The Portland Trail Blazers are finally back at home, if only for a single game. The Blazers finished their long five game road trip with a 110-106 loss at Golden State. The Blazers have lots to be happy about with the trip, including the smooth return of Anfernee Simons, some stretches of exciting play that make fans see the vision for the future, and the fact that they got a pair of solid wins and were never out of any of the games regardless of the opponent. On the downside some key injuries once again popped up, causing the Blazers to be significantly shorthanded just as Simons is back.
The Dallas Mavericks find themselves in fourth place in the West. Dallas can score, putting up 119.7 points a night. The reason they aren’t higher in the standings is their defense is shaky. They give up 117 point a night, meaning that on many nights they need to dominate the offensive end because they need every point they can get. The last game they played was a laugher though as Dallas destroyed the Utah Jazz 147-97.
Dallas Mavericks (12-8) vs. Portland Trail Blazers (6-14) - Friday, Dec. 8 - 7:00 p.m. Pacific
How to watch on TV: Root Sports, NBA League Pass
Trail Blazers injuries: Robert Williams III (out), Ish Wainright (out), Jerami Grant (out), Deandre Ayton (doubtful), Malcolm Brogdon (questionable)
Mavericks injuries: Josh Green (out), Maxi Kleber (out), Grant Williams (out)
SBNation Affiliate: Mavs Money Ball
Blazer’s Edge Reader Questions
How is it working out with Luka being his best with the ball in his hands (and also the best player) while having to let Kyrie get a lot of usage also?
Remarkably well. Perhaps against all odds they have legitimately become one of the best duos in the NBA. They are averaging combined 55.6 points per game, but more importantly they are cooperating much better this season. One indication of that is their 8-2 record in the clutch (clutch record is the win-loss record of games where the margin is within five points with five of fewer minutes left). You don’t do that well if your stars are fighting over the ball, and in fact Dallas was below .500 last season in that department when things weren’t going quite as smoothly between the two stars.
Luka Dončić has scored 30 or more in his last 5 games and the Mavs are 12-8.
Which Blazer do you think will guard Luka the most, hold him below 20, and why will that Blazer be rookie Toumani Camara?
You certainly answered the first part of you question correctly. Camara is likely to guard Luka the most. That’s stunning when you think that few Blazers fans had any idea who he was before the trade that brought him here. While I can’t say enough good things about his defending as a rookie in the NBA, he or any combination of Blazers won’t be holding Luka to 20. That’s a feat that’s only been twice this season, and might not happen two more times over the rest of the season. If Camara plays Doncic tough and makes him earn his buckets that’s good enough for me at this point.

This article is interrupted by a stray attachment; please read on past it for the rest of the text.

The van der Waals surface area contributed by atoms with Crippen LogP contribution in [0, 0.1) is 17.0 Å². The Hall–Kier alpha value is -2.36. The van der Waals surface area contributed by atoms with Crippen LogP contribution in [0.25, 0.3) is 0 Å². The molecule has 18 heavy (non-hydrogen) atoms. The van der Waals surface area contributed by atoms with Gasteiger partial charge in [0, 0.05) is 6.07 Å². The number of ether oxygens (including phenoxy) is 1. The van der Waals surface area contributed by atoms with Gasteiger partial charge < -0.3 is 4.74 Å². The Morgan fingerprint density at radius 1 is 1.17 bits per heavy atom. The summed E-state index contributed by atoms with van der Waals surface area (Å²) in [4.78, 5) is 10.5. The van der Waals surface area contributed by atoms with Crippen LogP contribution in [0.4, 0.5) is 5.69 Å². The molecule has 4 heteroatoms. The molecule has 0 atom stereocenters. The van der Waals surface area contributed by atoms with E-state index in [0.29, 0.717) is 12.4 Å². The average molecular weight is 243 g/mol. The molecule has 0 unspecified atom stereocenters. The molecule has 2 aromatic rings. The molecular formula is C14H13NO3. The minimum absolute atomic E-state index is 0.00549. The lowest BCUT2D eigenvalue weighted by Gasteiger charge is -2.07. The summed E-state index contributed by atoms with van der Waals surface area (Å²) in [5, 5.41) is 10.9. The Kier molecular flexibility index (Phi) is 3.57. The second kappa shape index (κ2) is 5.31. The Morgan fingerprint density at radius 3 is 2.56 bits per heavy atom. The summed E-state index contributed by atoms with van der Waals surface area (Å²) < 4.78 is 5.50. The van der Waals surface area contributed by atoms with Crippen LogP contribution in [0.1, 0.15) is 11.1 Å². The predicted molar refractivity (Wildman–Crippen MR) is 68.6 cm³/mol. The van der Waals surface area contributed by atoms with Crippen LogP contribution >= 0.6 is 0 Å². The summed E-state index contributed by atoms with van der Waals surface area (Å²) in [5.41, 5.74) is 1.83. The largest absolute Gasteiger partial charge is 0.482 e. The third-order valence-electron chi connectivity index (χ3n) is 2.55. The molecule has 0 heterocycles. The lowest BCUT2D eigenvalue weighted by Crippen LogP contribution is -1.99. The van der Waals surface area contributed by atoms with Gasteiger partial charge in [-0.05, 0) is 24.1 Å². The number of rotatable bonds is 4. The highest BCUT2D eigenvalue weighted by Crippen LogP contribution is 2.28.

Thanks for the questions!
What To Watch For
- Transition. The Mavericks are performing extremally well in transition. They score 23.5 points per game in transition compared to 17.6 for the Blazers, and Dallas’ effective field goal percentage is 64.6%, second best in the NBA. They are top three in not turning over the ball as well as scoring percentage when in a transition opportunity. Portland will need to work very hard to limit Dallas’ transition game.
- Don’t allow a big scoring run. Dallas can put points on the board. Exhibit A: putting up 147 points in regulation against the Utah Jazz. The Mavs can also go on scary runs. Exhibit B: Dallas went on a 30-0 run against Oklahoma City in the fourth quarter. This wasn’t some meaningless score-padding either. It was 111-87 in favor of the Thunder before the run began. In spite of the massive run that gave the Mavericks a six point lead, Oklahoma City regrouped and somehow won that game.
What Others Are Saying
MetteRobertson on Mavs Moneyball has praise for Dereck Lively, and sees Lively as being part of something bigger.
To put it simply, Lively can be Luka’s magic button to unlocking doors that Luka has been unable to open by himself. Maybe not this year, but perhaps during the next couple of years. The development potential and promises that come with a talent like Lively may be what keeps Luka happy in Dallas; something that keeps him from looking in other directions.
In one half? Ben Morse of CNN explains the impressive feat that Luka Dončić achieved.
In the first half of action alone, the Slovenian had 29 points, 10 rebounds and 10 assists, achieving the highest-scoring, first-half triple-double in NBA history. He also became the first player in league history to rack up a 25-point triple-double before halftime.
Brian Dameris in D Magazine writes a nice primer on where the Mavericks are at after 20 games.
That time has come, which means it’s time for us to take stock of who the 12-8 Mavs are and where they need to go. To do that, let’s look back at the season preview column I wrote in October and five key areas I laid out that will determine the course of Dallas’ season. Some are going better than imagined, while others still need significant improvement.